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Miles’ 1954 Prestige recordings are rife with evidence of his post-addiction revival. His trumpet playing had become instantly recognizable, economically phrased and emotionally consistent. He began to record with a mute, adding even more vulnerability to his voice, to emphasize that withdrawn quality. In April, he recorded two sessions for Prestige, the first entirely with a cup mute and with a quintet that showed Miles’ color-blind view of musical talent; the alto saxophonist David Schildkraut ably complements Miles on the three tracks on Miles Davis Quintet, including “Solar,” another tune credited erroneously to Miles (it was written by guitarist Chuck Wayne as “Sonny”) yet which became a signature tune.
With the session for Miles Davis All Star Sextet later that same month, the trumpeter amped up both the personnel and material, bringing together a well-chosen group of fellow bebop refugees plus one newcomer destined for hard-bop greatness (Lucky Thompson, J.J. Johnson, Percy Heath, Kenny Clarke and a young Horace Silver) to perform an eight-minute version of Dizzy Gillespie’s classic “Blue ‘N’ Boogie,” and even more impressively, a 13-minute, mid-tempo, relaxed version of Gene Ammon’s “Gravy,” reshaped, smoothed and retitled “Walkin.’”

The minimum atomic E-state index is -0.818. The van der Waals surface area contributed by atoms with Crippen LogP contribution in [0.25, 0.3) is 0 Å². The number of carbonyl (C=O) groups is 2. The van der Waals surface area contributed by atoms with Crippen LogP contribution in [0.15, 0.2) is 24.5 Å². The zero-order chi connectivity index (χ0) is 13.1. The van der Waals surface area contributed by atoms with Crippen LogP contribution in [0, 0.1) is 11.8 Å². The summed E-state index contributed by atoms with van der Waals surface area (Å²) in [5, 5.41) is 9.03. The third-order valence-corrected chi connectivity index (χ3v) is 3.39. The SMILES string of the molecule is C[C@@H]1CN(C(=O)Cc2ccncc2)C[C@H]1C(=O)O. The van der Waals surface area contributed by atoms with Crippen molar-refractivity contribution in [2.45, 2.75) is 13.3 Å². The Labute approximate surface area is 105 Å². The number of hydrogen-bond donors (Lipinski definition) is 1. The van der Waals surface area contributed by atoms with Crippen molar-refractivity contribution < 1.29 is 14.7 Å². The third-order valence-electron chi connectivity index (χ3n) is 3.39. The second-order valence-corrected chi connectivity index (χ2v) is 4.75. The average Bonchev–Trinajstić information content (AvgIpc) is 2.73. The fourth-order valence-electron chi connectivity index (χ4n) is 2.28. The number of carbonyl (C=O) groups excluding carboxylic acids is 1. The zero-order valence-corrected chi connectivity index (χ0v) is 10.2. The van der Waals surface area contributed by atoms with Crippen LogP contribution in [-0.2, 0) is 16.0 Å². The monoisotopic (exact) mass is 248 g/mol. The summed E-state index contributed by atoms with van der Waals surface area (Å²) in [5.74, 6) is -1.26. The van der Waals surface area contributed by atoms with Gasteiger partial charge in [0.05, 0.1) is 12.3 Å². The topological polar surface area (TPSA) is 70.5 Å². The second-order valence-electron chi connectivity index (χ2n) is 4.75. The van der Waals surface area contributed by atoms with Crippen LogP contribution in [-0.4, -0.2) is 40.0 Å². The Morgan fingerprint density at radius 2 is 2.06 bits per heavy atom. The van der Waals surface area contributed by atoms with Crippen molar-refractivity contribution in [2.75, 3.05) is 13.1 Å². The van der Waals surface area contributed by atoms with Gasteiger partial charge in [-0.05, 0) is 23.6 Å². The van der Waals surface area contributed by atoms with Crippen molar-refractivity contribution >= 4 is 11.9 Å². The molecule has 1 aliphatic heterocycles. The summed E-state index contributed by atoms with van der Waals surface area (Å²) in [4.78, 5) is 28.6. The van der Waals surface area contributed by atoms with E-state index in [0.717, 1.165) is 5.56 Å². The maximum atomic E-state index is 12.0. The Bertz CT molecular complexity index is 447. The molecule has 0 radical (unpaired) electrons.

Miles really liked the tune—it would stay in his book for years. He first recorded the tune as “Weirdo” for Blue Note in 1952, and would restructure and record it as “Sid’s Ahead” for Columbia in 1958, but as “Walkin,’” it achieved a balance of swing, earthiness and sophistication that would help sway many jazzmen to a new way of playing modern jazz that was soon labeled Hard Bop. Miles himself had come up with the arrangement on the spot; Thompson had been charged with coming up with the chart, but had not delivered. Miles’ own solo was a standout of economy and hushed feeling.
Jazz historian Martin Williams hailed it a watershed for the trumpeter. “Beginning now, one passionate note from Miles Davis seemed to imply a whole complex of expressive sound, and three notes a ravishing melody.” Miles himself noted the popular reaction: That record was a motherfucker man . . . the critics’ heads were still someplace else, but a few people were starting to buy my albums.”